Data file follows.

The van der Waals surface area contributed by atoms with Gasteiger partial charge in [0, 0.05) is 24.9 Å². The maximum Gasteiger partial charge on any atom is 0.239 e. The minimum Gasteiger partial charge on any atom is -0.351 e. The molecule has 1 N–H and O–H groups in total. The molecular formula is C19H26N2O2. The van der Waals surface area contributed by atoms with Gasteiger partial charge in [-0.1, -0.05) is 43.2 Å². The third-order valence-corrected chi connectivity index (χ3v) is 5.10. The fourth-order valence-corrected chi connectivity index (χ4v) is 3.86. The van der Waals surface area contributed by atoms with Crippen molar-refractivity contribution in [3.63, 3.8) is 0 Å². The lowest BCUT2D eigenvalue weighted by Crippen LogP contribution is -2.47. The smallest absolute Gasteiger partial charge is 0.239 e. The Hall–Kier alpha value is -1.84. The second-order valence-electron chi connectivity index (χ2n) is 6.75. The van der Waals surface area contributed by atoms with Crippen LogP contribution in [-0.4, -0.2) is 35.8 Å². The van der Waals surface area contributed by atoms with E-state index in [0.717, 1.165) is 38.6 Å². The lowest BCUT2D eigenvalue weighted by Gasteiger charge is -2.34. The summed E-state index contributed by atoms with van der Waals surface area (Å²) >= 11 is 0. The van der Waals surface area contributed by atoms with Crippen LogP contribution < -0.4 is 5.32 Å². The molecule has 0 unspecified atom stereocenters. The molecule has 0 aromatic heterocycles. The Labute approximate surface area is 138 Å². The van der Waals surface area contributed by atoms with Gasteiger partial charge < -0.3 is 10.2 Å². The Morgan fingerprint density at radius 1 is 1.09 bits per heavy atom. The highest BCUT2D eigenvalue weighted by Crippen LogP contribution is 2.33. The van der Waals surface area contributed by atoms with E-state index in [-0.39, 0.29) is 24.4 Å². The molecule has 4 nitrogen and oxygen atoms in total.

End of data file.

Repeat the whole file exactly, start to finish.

The van der Waals surface area contributed by atoms with Gasteiger partial charge in [0, 0.05) is 24.9 Å². The maximum Gasteiger partial charge on any atom is 0.239 e. The minimum Gasteiger partial charge on any atom is -0.351 e. The molecule has 1 N–H and O–H groups in total. The molecular formula is C19H26N2O2. The van der Waals surface area contributed by atoms with Gasteiger partial charge in [-0.1, -0.05) is 43.2 Å². The third-order valence-corrected chi connectivity index (χ3v) is 5.10. The fourth-order valence-corrected chi connectivity index (χ4v) is 3.86. The van der Waals surface area contributed by atoms with Crippen molar-refractivity contribution in [3.63, 3.8) is 0 Å². The lowest BCUT2D eigenvalue weighted by Crippen LogP contribution is -2.47. The smallest absolute Gasteiger partial charge is 0.239 e. The Hall–Kier alpha value is -1.84. The second-order valence-electron chi connectivity index (χ2n) is 6.75. The van der Waals surface area contributed by atoms with Crippen LogP contribution in [-0.4, -0.2) is 35.8 Å². The van der Waals surface area contributed by atoms with E-state index in [0.717, 1.165) is 38.6 Å². The lowest BCUT2D eigenvalue weighted by Gasteiger charge is -2.34. The summed E-state index contributed by atoms with van der Waals surface area (Å²) >= 11 is 0. The van der Waals surface area contributed by atoms with Crippen LogP contribution < -0.4 is 5.32 Å². The molecule has 0 unspecified atom stereocenters. The molecule has 0 aromatic heterocycles. The Labute approximate surface area is 138 Å². The van der Waals surface area contributed by atoms with Gasteiger partial charge < -0.3 is 10.2 Å². The Morgan fingerprint density at radius 1 is 1.09 bits per heavy atom. The highest BCUT2D eigenvalue weighted by Crippen LogP contribution is 2.33. The van der Waals surface area contributed by atoms with E-state index in [-0.39, 0.29) is 24.4 Å². The molecule has 4 nitrogen and oxygen atoms in total.